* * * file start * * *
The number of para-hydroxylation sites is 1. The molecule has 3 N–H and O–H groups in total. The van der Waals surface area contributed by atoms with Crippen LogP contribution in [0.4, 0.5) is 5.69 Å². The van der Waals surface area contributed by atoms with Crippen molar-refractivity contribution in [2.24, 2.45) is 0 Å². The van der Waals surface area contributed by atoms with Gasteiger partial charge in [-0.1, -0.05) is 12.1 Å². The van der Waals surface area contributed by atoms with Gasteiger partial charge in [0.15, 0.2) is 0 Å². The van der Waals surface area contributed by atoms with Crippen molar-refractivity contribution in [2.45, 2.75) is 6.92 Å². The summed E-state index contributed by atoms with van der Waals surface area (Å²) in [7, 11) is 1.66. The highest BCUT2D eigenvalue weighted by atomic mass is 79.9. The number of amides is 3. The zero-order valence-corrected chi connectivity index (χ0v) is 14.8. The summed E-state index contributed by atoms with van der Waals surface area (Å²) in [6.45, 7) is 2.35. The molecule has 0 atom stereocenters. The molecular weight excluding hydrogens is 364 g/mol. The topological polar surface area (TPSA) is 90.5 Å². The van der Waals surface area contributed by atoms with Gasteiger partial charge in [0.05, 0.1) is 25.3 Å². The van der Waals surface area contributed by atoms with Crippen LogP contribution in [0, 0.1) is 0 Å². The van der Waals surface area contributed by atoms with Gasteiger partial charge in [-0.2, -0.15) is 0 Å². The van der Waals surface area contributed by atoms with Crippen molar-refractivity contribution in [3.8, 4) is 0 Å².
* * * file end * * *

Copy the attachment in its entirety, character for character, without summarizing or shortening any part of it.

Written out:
The number of para-hydroxylation sites is 1. The molecule has 3 N–H and O–H groups in total. The van der Waals surface area contributed by atoms with Crippen LogP contribution in [0.4, 0.5) is 5.69 Å². The van der Waals surface area contributed by atoms with Crippen molar-refractivity contribution in [2.24, 2.45) is 0 Å². The van der Waals surface area contributed by atoms with Gasteiger partial charge in [-0.1, -0.05) is 12.1 Å². The van der Waals surface area contributed by atoms with Gasteiger partial charge in [0.15, 0.2) is 0 Å². The van der Waals surface area contributed by atoms with Crippen molar-refractivity contribution in [2.45, 2.75) is 6.92 Å². The summed E-state index contributed by atoms with van der Waals surface area (Å²) in [7, 11) is 1.66. The highest BCUT2D eigenvalue weighted by atomic mass is 79.9. The number of amides is 3. The zero-order valence-corrected chi connectivity index (χ0v) is 14.8. The summed E-state index contributed by atoms with van der Waals surface area (Å²) in [6.45, 7) is 2.35. The molecule has 0 atom stereocenters. The molecular weight excluding hydrogens is 364 g/mol. The topological polar surface area (TPSA) is 90.5 Å². The van der Waals surface area contributed by atoms with Gasteiger partial charge in [0.05, 0.1) is 25.3 Å². The van der Waals surface area contributed by atoms with Crippen LogP contribution in [0, 0.1) is 0 Å². The van der Waals surface area contributed by atoms with Gasteiger partial charge in [-0.2, -0.15) is 0 Å². The van der Waals surface area contributed by atoms with Crippen molar-refractivity contribution in [3.8, 4) is 0 Å².